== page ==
Article

Rapid Diagnostic Tests for a Coordinated Approach to Fever Syndromes in Low-Resource Settings

Department of Clinical Sciences, Institute of Tropical Medicine, Antwerp, Belgium.
Clinical Infectious Diseases (Impact Factor: 8.89). 05/2012; 55(4):610-1; author reply 611-2. DOI: 10.1093/cid/cis466
Source: PubMed
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Available from: Cedric P Yansouni, Dec 12, 2013
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    • "The present case illustrates the need for microbiological surveillance also at the peripheral level in remote African settings, as multiresistance is emerging and unusual pathogens may also be recovered. Coordinated research efforts should be relentlessly expanded to comprehensively document the aetiologies of febrile illnesses in the most neglected tropical populations [15]. "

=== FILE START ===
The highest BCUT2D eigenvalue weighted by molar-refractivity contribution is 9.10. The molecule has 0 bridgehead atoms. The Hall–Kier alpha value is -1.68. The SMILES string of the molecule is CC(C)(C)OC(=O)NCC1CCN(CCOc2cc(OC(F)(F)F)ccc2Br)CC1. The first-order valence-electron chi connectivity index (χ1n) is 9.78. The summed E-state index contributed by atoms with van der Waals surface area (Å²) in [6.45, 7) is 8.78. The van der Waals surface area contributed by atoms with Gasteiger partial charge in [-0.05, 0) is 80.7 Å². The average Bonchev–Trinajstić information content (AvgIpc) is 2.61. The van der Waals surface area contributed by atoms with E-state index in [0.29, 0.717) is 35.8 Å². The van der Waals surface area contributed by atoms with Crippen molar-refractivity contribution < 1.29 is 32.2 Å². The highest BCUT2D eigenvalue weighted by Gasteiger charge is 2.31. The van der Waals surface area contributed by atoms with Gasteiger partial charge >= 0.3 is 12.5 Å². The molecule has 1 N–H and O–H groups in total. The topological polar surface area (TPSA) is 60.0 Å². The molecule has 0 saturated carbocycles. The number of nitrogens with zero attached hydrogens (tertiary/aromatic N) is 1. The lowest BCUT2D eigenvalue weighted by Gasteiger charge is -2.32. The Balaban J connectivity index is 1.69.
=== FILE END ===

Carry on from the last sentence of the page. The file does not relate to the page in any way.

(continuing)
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    ABSTRACT: The recent roll-out of rapid diagnostic tests (RDTs) for malaria has highlighted the decreasing proportion of malaria-attributable illness in endemic areas. Unfortunately, once malaria is excluded, there are few accessible diagnostic tools to guide the management of severe febrile illnesses in low resource settings. This review summarizes the current state of RDT development for several key infections, including dengue fever, enteric fever, leptospirosis, brucellosis, visceral leishmaniasis and human African trypanosomiasis, and highlights many remaining gaps. Most RDTs for non-malarial tropical infections currently rely on the detection of host antibodies against a single infectious agent. The sensitivity and specificity of host-antibody detection tests are both inherently limited. Moreover, prolonged antibody responses to many infections preclude the use of most serological RDTs for monitoring response to treatment and/or for diagnosing relapse. Considering these limitations, there is a pressing need for sensitive pathogen-detection-based RDTs, as have been successfully developed for malaria and dengue. Ultimately, integration of RDTs into a validated syndromic approach to tropical fevers is urgently needed. Related research priorities are to define the evolving epidemiology of fever in the tropics, and to determine how combinations of RDTs could be best used to improve the management of severe and treatable infections requiring specific therapy.
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